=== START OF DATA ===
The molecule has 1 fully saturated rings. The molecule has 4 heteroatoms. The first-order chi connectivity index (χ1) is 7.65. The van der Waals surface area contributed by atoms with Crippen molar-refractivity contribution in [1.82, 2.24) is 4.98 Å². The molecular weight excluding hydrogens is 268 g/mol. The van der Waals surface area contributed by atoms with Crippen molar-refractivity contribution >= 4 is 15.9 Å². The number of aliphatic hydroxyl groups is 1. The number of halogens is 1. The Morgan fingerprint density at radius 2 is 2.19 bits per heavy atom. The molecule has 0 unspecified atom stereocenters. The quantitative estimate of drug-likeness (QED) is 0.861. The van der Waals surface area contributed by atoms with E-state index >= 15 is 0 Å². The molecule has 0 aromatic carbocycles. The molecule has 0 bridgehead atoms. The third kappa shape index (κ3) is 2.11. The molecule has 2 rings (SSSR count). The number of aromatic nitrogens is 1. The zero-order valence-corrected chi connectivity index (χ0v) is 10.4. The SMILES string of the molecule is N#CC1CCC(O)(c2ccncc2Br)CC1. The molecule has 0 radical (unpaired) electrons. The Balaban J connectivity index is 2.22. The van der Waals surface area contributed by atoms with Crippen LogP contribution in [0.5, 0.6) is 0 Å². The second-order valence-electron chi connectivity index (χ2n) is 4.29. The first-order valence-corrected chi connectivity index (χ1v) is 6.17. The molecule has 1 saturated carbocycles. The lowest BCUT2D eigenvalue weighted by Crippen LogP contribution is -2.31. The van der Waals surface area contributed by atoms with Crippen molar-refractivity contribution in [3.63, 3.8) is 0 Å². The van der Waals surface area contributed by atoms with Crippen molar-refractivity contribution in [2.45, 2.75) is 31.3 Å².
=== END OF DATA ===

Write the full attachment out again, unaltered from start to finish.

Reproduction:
The molecule has 1 fully saturated rings. The molecule has 4 heteroatoms. The first-order chi connectivity index (χ1) is 7.65. The van der Waals surface area contributed by atoms with Crippen molar-refractivity contribution in [1.82, 2.24) is 4.98 Å². The molecular weight excluding hydrogens is 268 g/mol. The van der Waals surface area contributed by atoms with Crippen molar-refractivity contribution >= 4 is 15.9 Å². The number of aliphatic hydroxyl groups is 1. The number of halogens is 1. The Morgan fingerprint density at radius 2 is 2.19 bits per heavy atom. The molecule has 0 unspecified atom stereocenters. The quantitative estimate of drug-likeness (QED) is 0.861. The van der Waals surface area contributed by atoms with E-state index >= 15 is 0 Å². The molecule has 0 aromatic carbocycles. The molecule has 0 bridgehead atoms. The third kappa shape index (κ3) is 2.11. The molecule has 2 rings (SSSR count). The number of aromatic nitrogens is 1. The zero-order valence-corrected chi connectivity index (χ0v) is 10.4. The SMILES string of the molecule is N#CC1CCC(O)(c2ccncc2Br)CC1. The molecule has 0 radical (unpaired) electrons. The Balaban J connectivity index is 2.22. The van der Waals surface area contributed by atoms with Crippen LogP contribution in [0.5, 0.6) is 0 Å². The second-order valence-electron chi connectivity index (χ2n) is 4.29. The first-order valence-corrected chi connectivity index (χ1v) is 6.17. The molecule has 1 saturated carbocycles. The lowest BCUT2D eigenvalue weighted by Crippen LogP contribution is -2.31. The van der Waals surface area contributed by atoms with Crippen molar-refractivity contribution in [3.63, 3.8) is 0 Å². The van der Waals surface area contributed by atoms with Crippen molar-refractivity contribution in [2.45, 2.75) is 31.3 Å².